There are a lot of things wrong with the proposal. Among them: 1. Everyone knows that drinking sugar makes you fat and unhealthy. If that doesn’t stop a purchase, $0.16 won’t either. I would think tobacco taxation would illustrate this. Long-term health cost reduction is unlikely. 2. I haven’t seen studies that back this up, but my gut feel is that soda consumption is skewed heavily toward poorer families—it provides a higher number of calories per dollar (along with other fast food) than fresh, more healthful options. From that perspective, this is an additional tax on the poor, in the same way that the lottery is. 3. Non-diet sodas only? Diet soda is a chemical soup that’s certainly not a healthful drink. Who would be surprised to learn in 10 years that any particular sugar substitute (e.g. aspartame) is linked to cancers or brain related problems (depression, autism, etc.). As a parent, I’d much prefer my children drink an occasional natural sugar soda than ever consuming a "diet" anything—and this plan would make that slightly more expensive. 4. Shouldn’t the state government worry more about keeping neighborhoods safe than helping me figure out that soda and Twinkies are unhealthful? Increase the sales tax on handguns or something—at least it’s closer to legitimate government function.
—John Oliver

Are you serious? Think about this for a moment. This is absolute crap. This is a classic case of treating the symptom rather than the underlying cause. The real problem is systemically wired spending increases. Fix those and we have a fighting chance.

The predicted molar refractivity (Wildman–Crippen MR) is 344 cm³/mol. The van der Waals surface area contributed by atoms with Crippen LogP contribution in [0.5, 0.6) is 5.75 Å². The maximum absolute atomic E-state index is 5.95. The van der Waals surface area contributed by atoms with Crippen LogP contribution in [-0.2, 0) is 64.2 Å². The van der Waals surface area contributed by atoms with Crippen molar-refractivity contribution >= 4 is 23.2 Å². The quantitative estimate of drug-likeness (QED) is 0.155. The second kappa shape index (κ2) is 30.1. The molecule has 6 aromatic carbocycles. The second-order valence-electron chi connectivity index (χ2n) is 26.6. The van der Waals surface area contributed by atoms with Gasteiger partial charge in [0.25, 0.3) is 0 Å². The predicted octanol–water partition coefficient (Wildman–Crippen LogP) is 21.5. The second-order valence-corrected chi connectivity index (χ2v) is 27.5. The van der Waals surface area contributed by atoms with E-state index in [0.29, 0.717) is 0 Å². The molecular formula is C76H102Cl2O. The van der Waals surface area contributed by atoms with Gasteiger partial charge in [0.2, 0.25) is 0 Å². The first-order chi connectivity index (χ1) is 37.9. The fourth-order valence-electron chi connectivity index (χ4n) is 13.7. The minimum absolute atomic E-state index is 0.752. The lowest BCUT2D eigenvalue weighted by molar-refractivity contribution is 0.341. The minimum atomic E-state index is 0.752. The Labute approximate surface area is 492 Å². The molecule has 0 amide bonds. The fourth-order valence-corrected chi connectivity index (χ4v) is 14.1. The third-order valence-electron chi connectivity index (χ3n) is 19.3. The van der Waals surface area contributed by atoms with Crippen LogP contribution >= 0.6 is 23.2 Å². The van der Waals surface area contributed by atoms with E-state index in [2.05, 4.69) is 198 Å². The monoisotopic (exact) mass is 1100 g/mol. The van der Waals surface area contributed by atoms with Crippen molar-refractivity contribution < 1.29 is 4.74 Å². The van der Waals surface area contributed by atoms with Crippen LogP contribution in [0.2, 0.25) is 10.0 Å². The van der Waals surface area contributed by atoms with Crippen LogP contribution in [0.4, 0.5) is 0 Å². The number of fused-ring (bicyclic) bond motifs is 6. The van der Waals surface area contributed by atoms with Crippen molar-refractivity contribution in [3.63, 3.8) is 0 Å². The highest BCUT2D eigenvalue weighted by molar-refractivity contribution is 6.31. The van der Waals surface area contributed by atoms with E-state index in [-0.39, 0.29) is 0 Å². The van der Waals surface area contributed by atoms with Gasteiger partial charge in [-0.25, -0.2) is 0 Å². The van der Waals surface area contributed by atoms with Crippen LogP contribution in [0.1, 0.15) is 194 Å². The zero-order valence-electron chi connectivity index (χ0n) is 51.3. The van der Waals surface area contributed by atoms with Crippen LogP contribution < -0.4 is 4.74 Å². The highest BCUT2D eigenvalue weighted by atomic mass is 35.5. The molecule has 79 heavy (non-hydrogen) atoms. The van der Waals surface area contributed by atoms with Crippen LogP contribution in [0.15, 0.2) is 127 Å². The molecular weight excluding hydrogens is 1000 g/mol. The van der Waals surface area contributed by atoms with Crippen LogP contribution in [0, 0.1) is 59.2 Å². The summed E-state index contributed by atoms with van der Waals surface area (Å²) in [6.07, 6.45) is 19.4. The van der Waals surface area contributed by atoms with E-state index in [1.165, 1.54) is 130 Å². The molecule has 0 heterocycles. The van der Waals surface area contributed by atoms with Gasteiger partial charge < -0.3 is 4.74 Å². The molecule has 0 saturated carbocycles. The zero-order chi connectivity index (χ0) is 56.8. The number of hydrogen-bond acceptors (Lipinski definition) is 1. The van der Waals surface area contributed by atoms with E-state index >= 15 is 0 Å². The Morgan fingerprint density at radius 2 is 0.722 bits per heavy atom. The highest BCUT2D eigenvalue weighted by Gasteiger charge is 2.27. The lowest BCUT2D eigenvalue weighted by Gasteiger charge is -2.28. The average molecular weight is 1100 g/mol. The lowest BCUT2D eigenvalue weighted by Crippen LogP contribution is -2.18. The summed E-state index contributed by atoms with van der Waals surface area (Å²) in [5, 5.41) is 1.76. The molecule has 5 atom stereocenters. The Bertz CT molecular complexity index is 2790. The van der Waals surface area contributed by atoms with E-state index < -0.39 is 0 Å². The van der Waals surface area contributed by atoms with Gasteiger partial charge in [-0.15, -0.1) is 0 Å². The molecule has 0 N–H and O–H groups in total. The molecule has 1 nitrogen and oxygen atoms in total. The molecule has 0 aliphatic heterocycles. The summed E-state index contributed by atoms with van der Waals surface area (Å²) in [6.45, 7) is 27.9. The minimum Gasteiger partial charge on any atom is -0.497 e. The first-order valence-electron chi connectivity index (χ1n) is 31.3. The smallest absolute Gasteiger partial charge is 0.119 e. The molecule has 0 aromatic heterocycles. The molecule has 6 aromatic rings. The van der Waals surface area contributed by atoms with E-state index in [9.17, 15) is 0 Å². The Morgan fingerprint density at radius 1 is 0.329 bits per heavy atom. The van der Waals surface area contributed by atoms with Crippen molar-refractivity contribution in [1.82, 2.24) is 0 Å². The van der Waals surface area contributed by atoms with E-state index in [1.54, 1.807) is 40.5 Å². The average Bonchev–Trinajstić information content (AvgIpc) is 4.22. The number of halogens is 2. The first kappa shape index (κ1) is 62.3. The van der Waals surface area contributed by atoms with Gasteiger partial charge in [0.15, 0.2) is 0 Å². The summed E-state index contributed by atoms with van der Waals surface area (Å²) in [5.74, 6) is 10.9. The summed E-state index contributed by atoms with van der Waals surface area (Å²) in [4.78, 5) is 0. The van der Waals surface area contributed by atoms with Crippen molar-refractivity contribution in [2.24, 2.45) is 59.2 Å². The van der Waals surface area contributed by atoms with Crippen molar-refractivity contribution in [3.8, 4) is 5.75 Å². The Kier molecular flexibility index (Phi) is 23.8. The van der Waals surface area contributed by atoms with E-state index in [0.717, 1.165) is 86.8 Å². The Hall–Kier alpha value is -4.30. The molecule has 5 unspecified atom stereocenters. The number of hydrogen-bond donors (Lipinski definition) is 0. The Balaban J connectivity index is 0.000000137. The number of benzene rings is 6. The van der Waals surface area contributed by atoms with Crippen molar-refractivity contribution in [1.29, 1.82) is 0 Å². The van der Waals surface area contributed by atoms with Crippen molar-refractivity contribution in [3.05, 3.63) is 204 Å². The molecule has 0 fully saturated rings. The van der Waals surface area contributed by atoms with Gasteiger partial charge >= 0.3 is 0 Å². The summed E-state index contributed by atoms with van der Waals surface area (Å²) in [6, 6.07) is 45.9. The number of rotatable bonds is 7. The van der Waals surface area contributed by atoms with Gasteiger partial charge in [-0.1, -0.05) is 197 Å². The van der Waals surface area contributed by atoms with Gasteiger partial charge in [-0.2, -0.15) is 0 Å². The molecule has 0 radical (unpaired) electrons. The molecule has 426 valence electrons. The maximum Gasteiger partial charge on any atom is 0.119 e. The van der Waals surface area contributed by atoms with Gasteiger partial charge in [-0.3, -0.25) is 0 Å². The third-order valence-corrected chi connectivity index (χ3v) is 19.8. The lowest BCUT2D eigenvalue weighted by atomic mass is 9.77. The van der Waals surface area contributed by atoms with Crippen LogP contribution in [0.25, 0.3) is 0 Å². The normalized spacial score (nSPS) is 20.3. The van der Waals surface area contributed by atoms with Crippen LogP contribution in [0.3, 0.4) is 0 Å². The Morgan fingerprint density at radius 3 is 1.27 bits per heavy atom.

—Mark Davitt, ConServe

I don’t drink soda or sugary drinks, but come on! Next they will want to tax carbs, fats and air! Somehow elected officials have to figure out how to stop spending so much money. I know there should be a stupid tax, politicians that can’t balance the budget by reducing spending should pay 100 percent of their income in taxes! Can I get a second?
—Frank Orienter, Rochester

I support almost any desperate attempt by New York State to increase revenues, especially if it can have an effect on another detriment in the state, particularly our youth’s health. I wish that New York government would look very seriously at anything that can generate serious revenue, like this. Follow California’s lead, for examples!
—Hutch Hutchison, In T’Hutch Ltd.

So, skinny people that want a Pepsi or Coke are to be taxed too? What a stupid smokescreen! Some government blockhead decides that they’ll use the old "Fat" excuse for a new tax. Come on! If we allow this, what comes next, a general food tax? How many times do we need to say Cut the Spending! And, Mr. Bloomberg should know better than most that another tax is NOT the long term answer to solving any problem. Of course the tax would offset expenses. So would another tax and another and another. We’re getting mad as H— and we shouldn’t have to take it anymore!